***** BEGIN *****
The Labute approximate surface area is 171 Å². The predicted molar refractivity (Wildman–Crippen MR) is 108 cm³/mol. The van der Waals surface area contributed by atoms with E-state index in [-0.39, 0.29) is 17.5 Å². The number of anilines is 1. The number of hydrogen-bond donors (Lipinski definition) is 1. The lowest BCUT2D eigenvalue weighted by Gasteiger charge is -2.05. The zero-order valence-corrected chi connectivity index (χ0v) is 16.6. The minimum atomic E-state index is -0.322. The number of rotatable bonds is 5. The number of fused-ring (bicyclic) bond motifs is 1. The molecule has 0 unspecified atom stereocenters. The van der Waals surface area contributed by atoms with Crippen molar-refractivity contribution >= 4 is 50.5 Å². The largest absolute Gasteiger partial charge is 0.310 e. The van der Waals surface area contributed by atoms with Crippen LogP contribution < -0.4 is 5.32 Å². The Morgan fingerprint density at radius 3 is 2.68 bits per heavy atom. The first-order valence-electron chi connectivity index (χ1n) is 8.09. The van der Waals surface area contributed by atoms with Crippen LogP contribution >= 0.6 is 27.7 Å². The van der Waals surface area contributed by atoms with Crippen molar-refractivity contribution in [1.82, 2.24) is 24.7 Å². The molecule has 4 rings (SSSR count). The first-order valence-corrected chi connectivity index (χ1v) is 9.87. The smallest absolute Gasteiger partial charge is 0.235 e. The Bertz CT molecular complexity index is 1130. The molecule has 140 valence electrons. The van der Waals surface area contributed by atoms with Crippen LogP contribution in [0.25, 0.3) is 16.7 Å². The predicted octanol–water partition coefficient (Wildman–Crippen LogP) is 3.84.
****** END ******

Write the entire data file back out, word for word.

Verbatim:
The Labute approximate surface area is 171 Å². The predicted molar refractivity (Wildman–Crippen MR) is 108 cm³/mol. The van der Waals surface area contributed by atoms with E-state index in [-0.39, 0.29) is 17.5 Å². The number of anilines is 1. The number of hydrogen-bond donors (Lipinski definition) is 1. The lowest BCUT2D eigenvalue weighted by Gasteiger charge is -2.05. The zero-order valence-corrected chi connectivity index (χ0v) is 16.6. The minimum atomic E-state index is -0.322. The number of rotatable bonds is 5. The number of fused-ring (bicyclic) bond motifs is 1. The molecule has 0 unspecified atom stereocenters. The van der Waals surface area contributed by atoms with Crippen molar-refractivity contribution >= 4 is 50.5 Å². The largest absolute Gasteiger partial charge is 0.310 e. The van der Waals surface area contributed by atoms with Crippen LogP contribution < -0.4 is 5.32 Å². The Morgan fingerprint density at radius 3 is 2.68 bits per heavy atom. The first-order valence-electron chi connectivity index (χ1n) is 8.09. The van der Waals surface area contributed by atoms with Crippen LogP contribution >= 0.6 is 27.7 Å². The van der Waals surface area contributed by atoms with Crippen molar-refractivity contribution in [1.82, 2.24) is 24.7 Å². The molecule has 4 rings (SSSR count). The first-order valence-corrected chi connectivity index (χ1v) is 9.87. The smallest absolute Gasteiger partial charge is 0.235 e. The Bertz CT molecular complexity index is 1130. The molecule has 140 valence electrons. The van der Waals surface area contributed by atoms with Crippen LogP contribution in [0.25, 0.3) is 16.7 Å². The predicted octanol–water partition coefficient (Wildman–Crippen LogP) is 3.84.